I have now been a mother for over three and a half years. My daughter is now four and a half. Tonight was the first night since she came to live with me that I went out in the evening and left her. This was a big night for us.
It had to be a pretty special thing to get me out. My friend has been employing me in freelance role at her company. I have not been in such a creative hot house since I was in my first ad agency ever. It is the same vibe - work thrown from all directions but unjudgmental creativity given from bright people at all directions. So, when her creative director was having his ten year party, I just had to go, if nothing else to say thank you for having me for a few weeks, but also because my dear friend, knowing my situation, had insisted that it was a networking opportunity I should not pass up.
Daughter had been primed, babysitter had done due diligence the weekend before, our rituals had been walked through and discussed in embarrassing detail: 'yes, she sleeps and bathes with me; yes, I let her have custard after her bath; yes, she is allowed to watch grown up tv...." It probably isn't normal for the baby sitter to be shocked at the evening ritual, is it?
It all made me nervous, but tonight X seemed totally up for it. As usual on the way home she told me she had been on the Gold Tree at school- the place where only saints belong. Then she caused so much trouble running away from me and nearly getting run over that I actually screamed at her that I would pull her knickers down and smack her if she did it again. In mitigation: she nearly killed herself. I was upset.
All in all, however, by the time our lovely babysitter arrived I was a bag of nerves. Enter Holly. Holly does not like to be called Holly, this is her family name. I taught Holly when I was an impoverished private tutor and she was a clever little 10 year old girl. Her reference, together with the rest of her family, helped my local council agree I could be a mummy. She was the only person I could trust to do this job. She is now in her 20's.
She arrived, so multitask cool from her freelance PR role. I was out of the house before I had time to draw breath and say," don't forget to brush your teeth. "
The drive there was the best bit of the evening. It was so strange and scary to be out after seven, driving into the setting sun with my sunglasses on. I honestly suddenly realised that the rest of the world does not got to bed and work every night, they go out and have fun. I drove into the setting sun playing X's Adele song as loud as I could but I was scared of myself. Maybe I would just forget about everything and walk home across the city at dawn. Been there , done that - do it again? There was a diversion on the road of the party. So I had to drive miles to get at the street another way. After all my planning, I was late. I was tempted to go home before I got out of the car.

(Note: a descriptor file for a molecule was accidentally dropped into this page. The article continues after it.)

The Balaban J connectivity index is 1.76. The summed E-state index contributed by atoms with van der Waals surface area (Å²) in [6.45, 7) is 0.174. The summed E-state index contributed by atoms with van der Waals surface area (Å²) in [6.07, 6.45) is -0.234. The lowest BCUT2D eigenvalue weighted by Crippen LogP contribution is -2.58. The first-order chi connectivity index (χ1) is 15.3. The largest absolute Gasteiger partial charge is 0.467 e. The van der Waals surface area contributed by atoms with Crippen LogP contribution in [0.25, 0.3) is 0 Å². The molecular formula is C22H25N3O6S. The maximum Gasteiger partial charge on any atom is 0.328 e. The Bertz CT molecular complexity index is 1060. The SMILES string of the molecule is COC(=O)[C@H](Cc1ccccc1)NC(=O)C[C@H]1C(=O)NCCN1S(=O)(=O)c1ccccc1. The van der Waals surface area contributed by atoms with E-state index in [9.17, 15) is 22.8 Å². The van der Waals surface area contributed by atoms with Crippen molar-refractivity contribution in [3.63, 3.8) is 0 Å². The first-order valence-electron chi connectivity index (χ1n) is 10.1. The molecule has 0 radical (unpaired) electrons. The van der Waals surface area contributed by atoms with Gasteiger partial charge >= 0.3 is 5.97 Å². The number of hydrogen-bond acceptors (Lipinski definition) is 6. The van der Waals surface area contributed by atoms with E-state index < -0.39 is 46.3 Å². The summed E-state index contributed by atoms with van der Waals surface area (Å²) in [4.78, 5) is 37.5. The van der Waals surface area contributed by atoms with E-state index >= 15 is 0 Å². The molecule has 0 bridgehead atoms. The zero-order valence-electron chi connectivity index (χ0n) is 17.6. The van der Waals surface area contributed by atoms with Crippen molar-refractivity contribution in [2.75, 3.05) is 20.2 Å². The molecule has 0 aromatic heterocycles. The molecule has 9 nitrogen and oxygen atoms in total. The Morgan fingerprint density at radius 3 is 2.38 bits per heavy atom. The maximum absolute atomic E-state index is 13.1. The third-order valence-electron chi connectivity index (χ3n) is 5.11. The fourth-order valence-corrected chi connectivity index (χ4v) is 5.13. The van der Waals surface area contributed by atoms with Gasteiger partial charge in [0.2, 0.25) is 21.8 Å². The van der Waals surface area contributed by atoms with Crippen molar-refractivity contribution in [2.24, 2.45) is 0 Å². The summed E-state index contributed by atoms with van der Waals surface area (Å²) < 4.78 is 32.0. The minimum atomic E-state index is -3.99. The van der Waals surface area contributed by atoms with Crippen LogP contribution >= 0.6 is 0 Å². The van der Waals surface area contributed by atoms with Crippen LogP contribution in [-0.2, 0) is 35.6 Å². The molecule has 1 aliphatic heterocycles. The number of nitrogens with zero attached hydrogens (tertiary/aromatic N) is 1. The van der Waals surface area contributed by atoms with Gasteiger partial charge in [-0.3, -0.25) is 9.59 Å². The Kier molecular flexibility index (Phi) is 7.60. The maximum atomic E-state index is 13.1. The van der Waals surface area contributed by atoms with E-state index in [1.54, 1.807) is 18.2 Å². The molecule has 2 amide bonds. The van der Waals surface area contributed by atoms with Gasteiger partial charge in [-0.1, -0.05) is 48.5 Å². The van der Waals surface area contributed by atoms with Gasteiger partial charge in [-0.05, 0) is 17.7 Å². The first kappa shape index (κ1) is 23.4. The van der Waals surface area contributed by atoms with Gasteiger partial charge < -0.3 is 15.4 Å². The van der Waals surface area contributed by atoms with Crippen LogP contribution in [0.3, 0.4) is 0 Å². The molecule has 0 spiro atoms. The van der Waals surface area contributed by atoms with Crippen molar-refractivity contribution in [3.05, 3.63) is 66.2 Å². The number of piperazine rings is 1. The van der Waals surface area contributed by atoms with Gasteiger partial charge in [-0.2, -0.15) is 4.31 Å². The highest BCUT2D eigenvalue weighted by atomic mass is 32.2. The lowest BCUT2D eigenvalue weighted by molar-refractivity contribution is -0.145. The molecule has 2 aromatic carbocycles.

The night was actually every bit as excruciating as I thought it would be. Half way though I ran to the loo to scrabble in bag as I realised my phone was right at the bottom and had there been an emergency I would have missed the whole thing. I sipped my coke and made polite talk but no one was in the least bit interested in me and why should they have been? I talked to lots of under twenty fives who all work till eight then have a massive list of creative activities - making films, designing clothes, writing blogs that I was thrilled and exhausted in equal measure. I tried to keep my mouth shut about my daughter but on hearing from my friend that it was my first night out I had several comments from young women telling me that they would adopt at a moments notice and it was no different from having your own and they were going to do it very , very soon themselves ,even if they never had their own. The best conversation I had was from a cool German lady who work s at the company but is also a mother who says she swaps pebbles for babysitting hours with friends.
My friend at the company, trying to really help, tried hard to introduce me to people who were not interested in me- why should they have been?I was only there to try and get a job. But it was so nice of my friend to try and the people she was trying to introduce me to were also so nice that none of us could be rude enough to give up on the conversations. It was hard for everyone.
I am just not much good at networking with strangers when the music means you can't hear even when you shout and anyway you are twice as old as everyone else. I had a good moment with my friend outside when i discovered everyone was actually upstairs on the pavement outside, smoking. But this was a problem too, as I was parked nearby. It would have been too obvious - or so my self obsession dictated - to just get in the car with everyone watching and go.
Finally I went. On the way home I saw a bicycle under the wheels of a car with a policeman taking shots with a big ,black, heavy camera. I think the person must have died, I can't imagine anyone on that bicycle surviving.
I got home and my darling little girl was curled up next to Holly, in bed. She had said she couldn't sleep without my hair, but she did. It was a big night for us. I was so thankful for Holly, the little girl I taught and now I was leaning on the give me the courage to leave my little girl.
i went to bed thanking my lucky stars for all kinds of things.